Clean Energy Capital’s CEO, Alexander Goodall, discusses the continual problems of greenwashing and issues a ‘call to action’ to the Large Power Users of the UK!
As a leader of a clean energy business supplier, throughout my job, I work closely with some of the largest global corporations, and I continue to witness a concerning trend. Many of these companies take the easy way out, repeatedly. They opt to buy REGOs (Renewable Energy Guarantees of Origin) and/or traditional corporate PPAs from existing renewable energy assets, doing the bare minimum expected of them by consumers. This allows them to claim that they are 100% renewable, without prioritising the creation of new renewable energy sources.
In short, this is effectively ‘greenwashing’ - claiming to their customers that they are providing more environmentally friendly promises and services than they realistically are. A recent example of this is the news of BP’s scaled-back climate targets from 2022. Whilst the company celebrated record-high profits from the period, promised plans to reduce their oil and gas usage were simultaneously scrapped as well. With a claim that the need to invest in harmful energy sources was due to ‘rising customer demand’ and their actions were simply a consequence of the Russia/Ukraine war, this step back from decarbonisation demonstrated a true lack of commitment from the energy giant.
These industry-leading companies are undoubtedly profiteering from global instabilities and socio-economic crises. Not only are they refusing to re-invest the capital into renewable energy but they seem to, in fact, double-down on their unsustainable strategies by reinvesting their profits into oil and gas!
A clear example of this is the recent revelations of Shell’s renewable investment scaling. In February 2023, the gas and oil titan also received backlash for its refusal to increase investment in renewable energy sources. Described as ‘hitting the brakes’ on growing their renewables unit, despite hitting a record year of profit in 2022, it has been revealed that Shell’s total investment in sustainable energy is still less than half of their spend on gas, oil and coal. Highlighting the appeal of high profits for their shareholders, it described the investment strategy as ‘making sure that our investments go into the areas where we can see line of sight toward attractive returns’. Whilst it’s clear that keeping shareholders happy is crucial for such a large organisation, it’s also important to recognise the sacrifices being made to appease them.
What baffles me, however, is the lack of genuine care or commitment to make a net benefit to the world. Profit seems to be the sole driving force behind these decisions and whilst I can understand this to some extent, there is no real pressure from governments to hold the largest polluters accountable or to push them to lower their emissions. It also appears that the government proactively supports this - with huge tax breaks granted for both R&D exploration in oil and gas whilst simultaneously refusing to give meaningful tax breaks, or any form of support, to the renewables space. In fact, the government insists on taxing renewables - not even on profit, but indeed, on turnover!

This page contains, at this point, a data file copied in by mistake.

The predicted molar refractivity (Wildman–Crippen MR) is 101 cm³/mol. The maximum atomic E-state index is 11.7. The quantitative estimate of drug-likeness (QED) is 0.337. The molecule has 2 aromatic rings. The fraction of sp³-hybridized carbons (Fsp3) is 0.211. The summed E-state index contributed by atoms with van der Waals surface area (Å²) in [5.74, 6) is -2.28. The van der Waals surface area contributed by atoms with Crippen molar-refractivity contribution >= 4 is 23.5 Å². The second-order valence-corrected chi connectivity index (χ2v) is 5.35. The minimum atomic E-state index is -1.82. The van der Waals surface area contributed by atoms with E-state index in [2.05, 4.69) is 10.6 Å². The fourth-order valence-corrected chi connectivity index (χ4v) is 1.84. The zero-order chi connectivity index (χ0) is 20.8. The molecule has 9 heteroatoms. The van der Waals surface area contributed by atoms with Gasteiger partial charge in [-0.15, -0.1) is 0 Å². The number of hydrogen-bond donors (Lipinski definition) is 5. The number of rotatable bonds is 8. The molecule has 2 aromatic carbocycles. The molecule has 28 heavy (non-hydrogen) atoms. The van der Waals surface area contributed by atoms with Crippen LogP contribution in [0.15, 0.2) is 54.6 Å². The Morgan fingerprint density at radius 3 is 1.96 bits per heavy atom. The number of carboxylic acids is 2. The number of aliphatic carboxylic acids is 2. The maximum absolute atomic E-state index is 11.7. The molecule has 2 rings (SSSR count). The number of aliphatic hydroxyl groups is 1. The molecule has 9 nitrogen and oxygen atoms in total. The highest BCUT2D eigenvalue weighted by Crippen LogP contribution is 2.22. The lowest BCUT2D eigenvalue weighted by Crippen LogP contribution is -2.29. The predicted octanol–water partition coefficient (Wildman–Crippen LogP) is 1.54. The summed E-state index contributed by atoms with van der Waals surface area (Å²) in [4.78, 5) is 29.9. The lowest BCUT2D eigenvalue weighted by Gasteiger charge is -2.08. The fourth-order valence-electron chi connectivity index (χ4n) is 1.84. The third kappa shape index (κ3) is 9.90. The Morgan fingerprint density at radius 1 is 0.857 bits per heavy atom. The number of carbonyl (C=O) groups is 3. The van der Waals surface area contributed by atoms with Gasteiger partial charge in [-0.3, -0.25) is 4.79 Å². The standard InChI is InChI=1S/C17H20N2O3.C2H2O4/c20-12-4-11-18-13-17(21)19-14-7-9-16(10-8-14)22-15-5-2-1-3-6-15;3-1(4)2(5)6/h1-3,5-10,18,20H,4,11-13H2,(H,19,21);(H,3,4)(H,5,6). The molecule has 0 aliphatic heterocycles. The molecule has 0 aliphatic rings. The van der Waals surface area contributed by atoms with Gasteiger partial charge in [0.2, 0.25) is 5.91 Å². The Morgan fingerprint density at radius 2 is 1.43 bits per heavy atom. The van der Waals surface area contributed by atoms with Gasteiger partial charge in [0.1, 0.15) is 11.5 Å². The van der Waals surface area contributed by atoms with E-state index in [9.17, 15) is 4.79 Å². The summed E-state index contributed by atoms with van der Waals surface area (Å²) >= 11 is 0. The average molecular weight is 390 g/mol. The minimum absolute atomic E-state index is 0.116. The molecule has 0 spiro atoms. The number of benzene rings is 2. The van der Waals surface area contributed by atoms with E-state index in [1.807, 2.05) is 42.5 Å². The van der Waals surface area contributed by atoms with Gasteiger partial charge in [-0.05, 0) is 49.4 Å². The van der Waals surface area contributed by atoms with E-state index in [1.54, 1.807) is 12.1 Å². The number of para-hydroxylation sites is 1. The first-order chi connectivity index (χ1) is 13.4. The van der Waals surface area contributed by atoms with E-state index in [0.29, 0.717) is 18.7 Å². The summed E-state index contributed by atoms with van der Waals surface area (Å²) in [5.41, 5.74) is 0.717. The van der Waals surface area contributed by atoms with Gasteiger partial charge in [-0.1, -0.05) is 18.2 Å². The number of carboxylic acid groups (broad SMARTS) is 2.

In short, sustainability is seen as an inconvenience and non-core to these industries and governments, with the perception that sustainability is not their core business taking precedence.
I am yet to see a single company genuinely prioritise the climate crisis over the inconvenience of taking concrete action and profitability. There are no accountability targets, no penalties, no drive or reason to actually follow through with their sustainability plans, by the Government or through self-governance.
Even if renewable energy can provide a long-term solution, almost every organisation is only ever after short-term, quick wins, even with a negative cost. For example, the cost of REGOs in an attempt to ‘greenwash’ and hoodwink the general public is often a more popular choice than a cost-saving, P&L-positive impact over a long term with solutions such as private wire renewables and new asset Corporate PPAs.
Here’s a surprising fact: transitioning to green energy is not only the responsible choice, but it’s also economically and strategically advantageous - Renewable energy sources currently offer power that is 20-40% cheaper than fossil fuels! So, why are companies hesitant to embrace this opportunity?
I issue a challenge to these companies: prove me wrong!
We want to see companies rise to the occasion and demonstrate their dedication to a sustainable future. Show us that you are committed to creating new renewable energy assets, rather than relying solely on purchased certificates. It’s time to move beyond greenwashing and make a real difference!
Moreover, I urge companies to ensure that initiatives like these don’t get stuck or killed in the procurement process - with so much evidence of this happening in the past. Let’s work together to break down barriers and drive progress towards a greener future.
It’s important to note that, as individuals, we cannot bear the burden alone. Governments must mandate the use of green power and the creation of new renewable energy sources for meaningful change to occur. We need to hold major power consumers accountable for their actions and demand corporate responsibility from all of those involved.
So why not join me in advocating for government and corporate action and sustainable practices amongst the largest power users? Together, let’s prove that caring for the planet and pursuing profit are not mutually exclusive.
If our energy is unsustainable, so is our existence!
To find out more about your options, as a business owner, for a cleaner and greener business model, speak to one of our Clean Energy Capital team today.